Can you see why 2 by 2 could be 5? Can you predict what 2 by 10 will be?

This task, written for the National Young Mathematicians' Award 2016, involves open-topped boxes made with interlocking cubes. Explore the number of units of paint that are needed to cover the boxes. . . .

Looking at the picture of this Jomista Mat, can you decribe what you see? Why not try and make one yourself?

Can you fit the tangram pieces into the outline of Little Ming?

In each of the pictures the invitation is for you to: Count what you see. Identify how you think the pattern would continue.

Can you make a 3x3 cube with these shapes made from small cubes?

Can you fit the tangram pieces into the outline of Granma T?

An activity centred around observations of dots and how we visualise number arrangement patterns.

Can you visualise what shape this piece of paper will make when it is folded?

Take a rectangle of paper and fold it in half, and half again, to make four smaller rectangles. How many different ways can you fold it up?

Exchange the positions of the two sets of counters in the least possible number of moves

A game for 2 players. Given a board of dots in a grid pattern, players take turns drawing a line by connecting 2 adjacent dots. Your goal is to complete more squares than your opponent.

Here is a solitaire type environment for you to experiment with. Which targets can you reach?

Use the lines on this figure to show how the square can be divided into 2 halves, 3 thirds, 6 sixths and 9 ninths.

Can you work out what shape is made by folding in this way? Why not create some patterns using this shape but in different sizes?

Can you fit the tangram pieces into the outline of Mai Ling?

Here are more buildings to picture in your mind's eye. Watch out - they become quite complicated!

A game for 1 person. Can you work out how the dice must be rolled from the start position to the finish? Play on line.

What shape is the overlap when you slide one of these shapes half way across another? Can you picture it in your head? Use the interactivity to check your visualisation.

Can you work out what kind of rotation produced this pattern of pegs in our pegboard?

What is the greatest number of squares you can make by overlapping three squares?

Can you fit the tangram pieces into the outline of Little Ming and Little Fung dancing?

Can you fit the tangram pieces into the outlines of the candle and sundial?

Can you cut up a square in the way shown and make the pieces into a triangle?

A game has a special dice with a colour spot on each face. These three pictures show different views of the same dice. What colour is opposite blue?

How can you paint the faces of these eight cubes so they can be put together to make a 2 x 2 cube that is green all over AND a 2 x 2 cube that is yellow all over?

An extension of noughts and crosses in which the grid is enlarged and the length of the winning line can to altered to 3, 4 or 5.

Can you fit the tangram pieces into the outline of this telephone?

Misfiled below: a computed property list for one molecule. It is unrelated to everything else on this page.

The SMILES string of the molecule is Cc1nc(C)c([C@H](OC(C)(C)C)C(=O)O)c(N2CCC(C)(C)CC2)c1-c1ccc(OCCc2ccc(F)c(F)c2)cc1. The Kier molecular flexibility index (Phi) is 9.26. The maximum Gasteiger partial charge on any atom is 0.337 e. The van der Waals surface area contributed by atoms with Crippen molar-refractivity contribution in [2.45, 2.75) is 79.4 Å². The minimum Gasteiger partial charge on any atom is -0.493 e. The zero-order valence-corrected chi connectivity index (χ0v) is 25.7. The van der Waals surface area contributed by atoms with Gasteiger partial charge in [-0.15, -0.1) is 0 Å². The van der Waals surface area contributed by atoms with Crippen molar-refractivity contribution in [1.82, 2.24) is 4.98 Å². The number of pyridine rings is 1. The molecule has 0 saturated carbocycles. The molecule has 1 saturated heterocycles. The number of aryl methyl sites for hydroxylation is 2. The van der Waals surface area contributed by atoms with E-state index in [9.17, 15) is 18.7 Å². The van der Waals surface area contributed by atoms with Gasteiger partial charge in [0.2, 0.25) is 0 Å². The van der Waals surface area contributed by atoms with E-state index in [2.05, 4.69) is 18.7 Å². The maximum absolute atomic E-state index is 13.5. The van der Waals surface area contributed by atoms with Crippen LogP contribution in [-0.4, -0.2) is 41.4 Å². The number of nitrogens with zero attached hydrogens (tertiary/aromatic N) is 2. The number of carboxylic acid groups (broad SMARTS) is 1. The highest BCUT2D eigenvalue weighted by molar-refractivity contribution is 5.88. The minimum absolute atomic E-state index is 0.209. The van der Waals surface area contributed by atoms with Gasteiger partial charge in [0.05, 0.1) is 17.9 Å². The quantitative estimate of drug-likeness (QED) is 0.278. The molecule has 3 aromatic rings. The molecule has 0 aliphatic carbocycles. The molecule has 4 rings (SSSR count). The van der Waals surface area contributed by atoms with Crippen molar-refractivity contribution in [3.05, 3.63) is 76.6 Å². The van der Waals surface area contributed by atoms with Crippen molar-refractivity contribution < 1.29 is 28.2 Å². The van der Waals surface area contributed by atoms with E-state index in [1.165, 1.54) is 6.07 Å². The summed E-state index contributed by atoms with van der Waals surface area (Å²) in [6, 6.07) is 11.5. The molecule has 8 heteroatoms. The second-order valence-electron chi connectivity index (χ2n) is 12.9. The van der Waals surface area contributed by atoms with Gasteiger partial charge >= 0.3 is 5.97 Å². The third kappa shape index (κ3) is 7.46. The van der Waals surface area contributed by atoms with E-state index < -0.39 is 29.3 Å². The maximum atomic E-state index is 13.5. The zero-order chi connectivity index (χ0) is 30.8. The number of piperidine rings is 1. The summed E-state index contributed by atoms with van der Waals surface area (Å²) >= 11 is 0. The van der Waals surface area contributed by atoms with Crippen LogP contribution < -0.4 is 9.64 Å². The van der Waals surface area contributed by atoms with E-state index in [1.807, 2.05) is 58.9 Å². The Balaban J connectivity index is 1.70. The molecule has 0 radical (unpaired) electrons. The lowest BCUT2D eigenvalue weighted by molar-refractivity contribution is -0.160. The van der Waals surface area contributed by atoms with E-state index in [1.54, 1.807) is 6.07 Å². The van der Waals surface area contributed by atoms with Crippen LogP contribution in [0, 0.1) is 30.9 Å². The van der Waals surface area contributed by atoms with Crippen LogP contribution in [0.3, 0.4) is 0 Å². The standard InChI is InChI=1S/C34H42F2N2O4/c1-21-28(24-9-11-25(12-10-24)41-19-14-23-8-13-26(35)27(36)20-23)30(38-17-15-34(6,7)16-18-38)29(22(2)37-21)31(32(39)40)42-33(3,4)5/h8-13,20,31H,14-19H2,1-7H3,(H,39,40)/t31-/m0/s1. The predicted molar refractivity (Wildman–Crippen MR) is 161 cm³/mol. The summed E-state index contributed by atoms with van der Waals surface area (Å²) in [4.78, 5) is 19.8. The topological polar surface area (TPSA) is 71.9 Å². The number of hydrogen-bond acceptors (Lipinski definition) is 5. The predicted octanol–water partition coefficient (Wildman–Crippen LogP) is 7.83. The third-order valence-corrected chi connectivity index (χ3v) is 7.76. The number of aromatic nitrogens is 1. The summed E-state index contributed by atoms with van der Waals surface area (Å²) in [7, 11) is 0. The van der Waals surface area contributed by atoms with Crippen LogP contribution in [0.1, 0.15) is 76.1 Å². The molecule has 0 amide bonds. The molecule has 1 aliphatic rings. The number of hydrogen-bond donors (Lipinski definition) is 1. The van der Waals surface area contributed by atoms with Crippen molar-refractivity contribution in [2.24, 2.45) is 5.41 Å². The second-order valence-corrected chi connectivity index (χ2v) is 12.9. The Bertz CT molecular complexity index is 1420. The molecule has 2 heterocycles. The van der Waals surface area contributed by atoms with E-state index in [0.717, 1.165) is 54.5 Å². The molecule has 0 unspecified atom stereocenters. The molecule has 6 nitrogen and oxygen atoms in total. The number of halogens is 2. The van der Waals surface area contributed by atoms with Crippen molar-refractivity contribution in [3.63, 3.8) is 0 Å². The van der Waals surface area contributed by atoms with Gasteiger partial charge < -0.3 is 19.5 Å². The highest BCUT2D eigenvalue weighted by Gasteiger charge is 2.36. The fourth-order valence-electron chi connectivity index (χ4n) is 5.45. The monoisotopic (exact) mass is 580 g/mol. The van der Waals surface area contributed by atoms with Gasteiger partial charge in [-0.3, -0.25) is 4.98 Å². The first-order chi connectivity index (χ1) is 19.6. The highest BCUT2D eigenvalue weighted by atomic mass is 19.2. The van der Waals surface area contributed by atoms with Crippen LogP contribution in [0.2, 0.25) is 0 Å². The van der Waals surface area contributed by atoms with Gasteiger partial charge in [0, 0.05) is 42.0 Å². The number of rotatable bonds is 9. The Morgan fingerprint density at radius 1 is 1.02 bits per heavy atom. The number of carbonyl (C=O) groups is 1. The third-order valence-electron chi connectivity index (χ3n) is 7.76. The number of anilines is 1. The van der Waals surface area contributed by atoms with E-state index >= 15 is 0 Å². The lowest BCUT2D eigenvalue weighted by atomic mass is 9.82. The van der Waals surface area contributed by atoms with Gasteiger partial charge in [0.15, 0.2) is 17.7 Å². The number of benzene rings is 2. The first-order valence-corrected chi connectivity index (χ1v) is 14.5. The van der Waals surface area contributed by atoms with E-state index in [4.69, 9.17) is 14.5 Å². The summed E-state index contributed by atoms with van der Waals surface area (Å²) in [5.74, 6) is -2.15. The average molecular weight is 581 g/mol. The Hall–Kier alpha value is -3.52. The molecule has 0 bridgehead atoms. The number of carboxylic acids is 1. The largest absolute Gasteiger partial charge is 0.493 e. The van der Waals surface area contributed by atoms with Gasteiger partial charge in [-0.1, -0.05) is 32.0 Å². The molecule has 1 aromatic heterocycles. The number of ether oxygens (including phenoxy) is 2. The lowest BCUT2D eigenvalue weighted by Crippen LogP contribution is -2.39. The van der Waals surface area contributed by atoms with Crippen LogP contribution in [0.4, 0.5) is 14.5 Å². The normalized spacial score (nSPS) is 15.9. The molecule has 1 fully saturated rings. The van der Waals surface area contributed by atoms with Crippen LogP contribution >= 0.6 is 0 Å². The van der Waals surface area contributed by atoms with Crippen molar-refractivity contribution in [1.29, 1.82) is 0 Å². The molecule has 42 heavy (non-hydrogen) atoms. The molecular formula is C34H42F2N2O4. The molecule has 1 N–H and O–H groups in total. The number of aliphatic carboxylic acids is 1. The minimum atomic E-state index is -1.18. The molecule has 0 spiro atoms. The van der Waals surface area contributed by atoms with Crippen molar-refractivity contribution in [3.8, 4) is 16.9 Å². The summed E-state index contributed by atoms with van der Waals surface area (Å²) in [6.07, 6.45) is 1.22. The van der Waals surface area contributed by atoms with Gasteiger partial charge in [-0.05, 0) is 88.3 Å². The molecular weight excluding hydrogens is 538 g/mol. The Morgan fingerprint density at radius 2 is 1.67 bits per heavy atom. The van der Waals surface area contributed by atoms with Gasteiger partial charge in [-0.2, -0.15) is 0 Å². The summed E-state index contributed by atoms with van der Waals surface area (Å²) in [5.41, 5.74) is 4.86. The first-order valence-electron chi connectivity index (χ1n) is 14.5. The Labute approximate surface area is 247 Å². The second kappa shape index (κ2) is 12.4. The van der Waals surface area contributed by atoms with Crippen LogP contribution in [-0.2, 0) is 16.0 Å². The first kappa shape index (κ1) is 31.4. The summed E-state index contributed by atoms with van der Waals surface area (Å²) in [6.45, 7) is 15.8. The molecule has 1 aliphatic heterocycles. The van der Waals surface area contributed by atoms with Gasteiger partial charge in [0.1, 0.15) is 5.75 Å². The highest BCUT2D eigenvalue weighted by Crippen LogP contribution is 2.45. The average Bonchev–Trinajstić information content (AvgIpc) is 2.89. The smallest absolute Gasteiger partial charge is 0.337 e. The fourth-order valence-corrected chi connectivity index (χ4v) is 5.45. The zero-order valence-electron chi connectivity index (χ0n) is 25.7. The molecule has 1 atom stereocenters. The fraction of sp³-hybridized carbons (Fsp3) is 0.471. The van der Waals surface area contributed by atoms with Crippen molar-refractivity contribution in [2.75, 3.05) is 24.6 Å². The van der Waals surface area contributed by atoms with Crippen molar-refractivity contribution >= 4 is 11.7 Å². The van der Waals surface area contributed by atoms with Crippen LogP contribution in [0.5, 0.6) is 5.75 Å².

How can the same pieces of the tangram make this bowl before and after it was chipped? Use the interactivity to try and work out what is going on!

Imagine a wheel with different markings painted on it at regular intervals. Can you predict the colour of the 18th mark? The 100th mark?

Can you work out what is wrong with the cogs on a UK 2 pound coin?

Investigate how the four L-shapes fit together to make an enlarged L-shape. You could explore this idea with other shapes too.

Can you fit the tangram pieces into the outline of this plaque design?

Players take it in turns to choose a dot on the grid. The winner is the first to have four dots that can be joined to form a square.

Can you fit the tangram pieces into the outline of Wai Ping, Wah Ming and Chi Wing?

A dog is looking for a good place to bury his bone. Can you work out where he started and ended in each case? What possible routes could he have taken?

How will you go about finding all the jigsaw pieces that have one peg and one hole?

Can you fit the tangram pieces into the outline of these rabbits?

Make a cube out of straws and have a go at this practical challenge.

Can you fit the tangram pieces into the outline of the telescope and microscope?

This problem invites you to build 3D shapes using two different triangles. Can you make the shapes from the pictures?

Can you fit the tangram pieces into the outline of the rocket?

Can you fit the tangram pieces into the outline of this brazier for roasting chestnuts?

Can you fit the tangram pieces into the outlines of these people?

Can you fit the tangram pieces into the outline of Little Fung at the table?

Can you fit the tangram pieces into the outline of Little Ming playing the board game?

Can you fit the tangram pieces into the outline of these convex shapes?

Can you fit the tangram pieces into the outlines of the watering can and man in a boat?

Can you fit the tangram pieces into the outlines of these clocks?